Real Estate Development
At The CED Doctor, we believe affordable housing is an inherent right and not a privilege. Every person should have access to clean, safe, decent, and affordable housing options. The government must facilitate the development of affordable housing and there are various programs that can help non-profits, investors, and developers build housing that is affordable. Here are just a few affordable housing programs The CED Doctor can help you access.
Low Income Housing Tax Credit (LIHTC) Program
The federal government funds the LIHTC program.
- The U.S. Department of the Treasury issues tax credits to state governments and requires that LIHTC-funded housing stays affordable for at least 30 years.
- In 2009, for example, each state received a maximum of $2.30 per resident.
Individual states largely control what housing gets built.
- States control the type and location of the housing built and other relevant characteristics to best serve low and very low-income residents.
Developers apply for competitive tax credits.
- State agencies write regulations (called “qualified allocation plans” or “QAPs”) describing how developers will be selected and open the competition for credits.
- The agencies review and rate the developers’ applications and award the tax credit allocations to the most qualified developer(s).
Developers get funds for construction.
- Enterprise and other companies (called “fund managers” or “syndicators”) create funds to pool investor capital.
- Syndicators then use these funds to purchase the tax credits from the developer in exchange for an equity stake in the housing development.
- With capital from investors, developers can limit the amount of money they borrow to fund construction, which reduces the developers’ debt and keeps rent affordable.
- Low-income families rent an affordable home.
- LIHTC properties can only be rented to families whose income is at or less than 60 percent of the area median income.
- Tenants’ rent payments are limited to 30 percent of their income.
- Investors purchase a 10-year tax credit.
- The equity stake in the housing developments that investors receive provides competitive yields.
- Investors help to revitalize the communities in which they work and live.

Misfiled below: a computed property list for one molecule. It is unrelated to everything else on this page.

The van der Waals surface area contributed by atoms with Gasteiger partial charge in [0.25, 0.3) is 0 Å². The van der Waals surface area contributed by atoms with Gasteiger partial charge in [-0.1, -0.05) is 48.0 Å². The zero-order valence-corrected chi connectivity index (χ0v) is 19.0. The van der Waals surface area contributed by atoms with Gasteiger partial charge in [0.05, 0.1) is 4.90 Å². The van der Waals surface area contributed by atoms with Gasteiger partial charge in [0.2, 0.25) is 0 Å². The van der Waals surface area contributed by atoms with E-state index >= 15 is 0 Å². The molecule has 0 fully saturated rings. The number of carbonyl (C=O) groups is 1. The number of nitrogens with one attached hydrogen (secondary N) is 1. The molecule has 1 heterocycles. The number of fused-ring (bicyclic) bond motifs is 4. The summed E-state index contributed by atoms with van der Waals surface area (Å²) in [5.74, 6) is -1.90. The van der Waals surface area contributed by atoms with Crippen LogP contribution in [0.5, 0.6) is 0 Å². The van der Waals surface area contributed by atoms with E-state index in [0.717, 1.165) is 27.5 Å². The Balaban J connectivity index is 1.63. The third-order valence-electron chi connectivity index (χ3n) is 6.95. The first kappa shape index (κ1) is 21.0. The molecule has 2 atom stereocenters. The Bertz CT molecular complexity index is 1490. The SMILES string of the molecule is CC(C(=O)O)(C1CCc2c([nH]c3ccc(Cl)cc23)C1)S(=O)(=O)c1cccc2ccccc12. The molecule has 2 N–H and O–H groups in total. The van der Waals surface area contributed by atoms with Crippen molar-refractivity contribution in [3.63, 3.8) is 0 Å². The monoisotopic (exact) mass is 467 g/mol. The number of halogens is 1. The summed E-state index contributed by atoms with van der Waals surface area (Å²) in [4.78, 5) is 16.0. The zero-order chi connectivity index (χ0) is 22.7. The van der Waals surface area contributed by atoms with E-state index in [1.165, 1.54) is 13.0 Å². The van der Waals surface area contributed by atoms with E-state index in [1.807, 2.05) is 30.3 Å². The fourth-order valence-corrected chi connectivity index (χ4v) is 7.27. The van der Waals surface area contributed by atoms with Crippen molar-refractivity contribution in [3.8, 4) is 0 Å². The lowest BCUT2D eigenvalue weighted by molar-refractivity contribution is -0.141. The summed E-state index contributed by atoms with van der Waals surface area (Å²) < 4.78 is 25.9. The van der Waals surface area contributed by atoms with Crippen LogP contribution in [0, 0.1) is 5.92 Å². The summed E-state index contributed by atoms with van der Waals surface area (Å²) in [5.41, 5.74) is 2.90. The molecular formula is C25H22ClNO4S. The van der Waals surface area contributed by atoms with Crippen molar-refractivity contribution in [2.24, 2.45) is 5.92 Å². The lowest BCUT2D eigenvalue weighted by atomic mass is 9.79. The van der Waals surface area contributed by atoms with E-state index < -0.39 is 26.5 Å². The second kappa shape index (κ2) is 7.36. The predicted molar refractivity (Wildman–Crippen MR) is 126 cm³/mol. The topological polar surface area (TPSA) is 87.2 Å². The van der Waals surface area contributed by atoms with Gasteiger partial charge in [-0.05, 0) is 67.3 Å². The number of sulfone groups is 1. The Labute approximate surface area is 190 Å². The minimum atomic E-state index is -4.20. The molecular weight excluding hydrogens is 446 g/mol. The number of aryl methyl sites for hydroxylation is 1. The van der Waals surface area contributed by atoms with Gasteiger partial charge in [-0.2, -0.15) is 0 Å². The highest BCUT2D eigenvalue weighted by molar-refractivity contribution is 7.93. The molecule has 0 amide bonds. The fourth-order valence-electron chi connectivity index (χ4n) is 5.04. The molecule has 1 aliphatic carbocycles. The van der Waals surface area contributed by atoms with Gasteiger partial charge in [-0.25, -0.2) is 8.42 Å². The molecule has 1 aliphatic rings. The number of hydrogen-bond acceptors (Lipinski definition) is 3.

- The 2015 LIHTC income limits, click on INCOME LIMITS.
- The January 2011 version of the 8823 Audit Guide, click on AUDIT GUIDE.
- The draft version of the Audit Technique Guide, click on AUDIT TECHNIQUE GUIDE.
- HUD’s most recent announcement on the effective passbook rate when calculating a household’s income from assets, click on PASSBOOK RATE.
- HUD’s notice on resident protections in LIHTC projects, click on RESIDENTS.
The HOME Program
- The HOME final rule, click on 2013 HOME FINAL RULE.
- Information on when to implement various changes, click on HOME APPLICABILITY CHARTS.
- HUD’s most recent HOME FAQs, click on HOME FAQS.
- Information on CHDO roles in the final rule, click on CHDO ROLES.
- The CHDO Toolbox for HOME, download TOOLBOX.
- Information on assessing CHDO capacity, click on CHDO CAPACITY.
Housing Trust Fund (HTF)
On March 26, 2015, the Federal Housing Finance Agency (FHFA) published a final rule for the Housing Trust Fund (HTF). In it, they prohibited Fannie Mae and Freddie Mac from passing the costs associated with their contributions to the HTF to the originators of loans they purchase or securitize. They also finalized the program’s interim rule without change.
The HTF was established under the Housing and Economic Recovery Act of 2008 (HERA) to provide grants to state governments to increase and preserve the supply of rental housing and homeownership opportunities for extremely low and very low-income households. HUD plans to open its rules for public comments once the states gain experience administering the program.
The HTF final rule, click on HTF Final Rule.